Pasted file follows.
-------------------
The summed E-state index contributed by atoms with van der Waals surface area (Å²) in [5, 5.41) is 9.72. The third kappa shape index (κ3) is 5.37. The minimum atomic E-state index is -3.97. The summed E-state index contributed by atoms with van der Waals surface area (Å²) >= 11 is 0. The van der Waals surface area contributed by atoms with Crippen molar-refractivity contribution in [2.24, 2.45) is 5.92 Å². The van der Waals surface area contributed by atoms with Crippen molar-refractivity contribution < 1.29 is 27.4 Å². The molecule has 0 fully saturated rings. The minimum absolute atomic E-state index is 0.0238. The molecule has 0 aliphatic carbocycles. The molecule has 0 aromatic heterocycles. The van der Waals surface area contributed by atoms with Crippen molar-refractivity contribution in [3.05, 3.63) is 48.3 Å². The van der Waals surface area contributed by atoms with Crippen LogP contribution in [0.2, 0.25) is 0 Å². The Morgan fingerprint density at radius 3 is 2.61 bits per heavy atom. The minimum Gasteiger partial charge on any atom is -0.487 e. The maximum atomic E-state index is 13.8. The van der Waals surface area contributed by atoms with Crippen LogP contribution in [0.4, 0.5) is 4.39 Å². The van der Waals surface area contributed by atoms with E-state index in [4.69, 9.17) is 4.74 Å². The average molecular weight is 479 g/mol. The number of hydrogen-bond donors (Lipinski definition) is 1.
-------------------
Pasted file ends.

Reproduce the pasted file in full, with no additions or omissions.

The summed E-state index contributed by atoms with van der Waals surface area (Å²) in [5, 5.41) is 9.72. The third kappa shape index (κ3) is 5.37. The minimum atomic E-state index is -3.97. The summed E-state index contributed by atoms with van der Waals surface area (Å²) >= 11 is 0. The van der Waals surface area contributed by atoms with Crippen molar-refractivity contribution in [2.24, 2.45) is 5.92 Å². The van der Waals surface area contributed by atoms with Crippen molar-refractivity contribution < 1.29 is 27.4 Å². The molecule has 0 fully saturated rings. The minimum absolute atomic E-state index is 0.0238. The molecule has 0 aliphatic carbocycles. The molecule has 0 aromatic heterocycles. The van der Waals surface area contributed by atoms with Crippen molar-refractivity contribution in [3.05, 3.63) is 48.3 Å². The van der Waals surface area contributed by atoms with Crippen LogP contribution in [0.2, 0.25) is 0 Å². The Morgan fingerprint density at radius 3 is 2.61 bits per heavy atom. The minimum Gasteiger partial charge on any atom is -0.487 e. The maximum atomic E-state index is 13.8. The van der Waals surface area contributed by atoms with Crippen LogP contribution in [0.4, 0.5) is 4.39 Å². The van der Waals surface area contributed by atoms with E-state index in [4.69, 9.17) is 4.74 Å². The average molecular weight is 479 g/mol. The number of hydrogen-bond donors (Lipinski definition) is 1.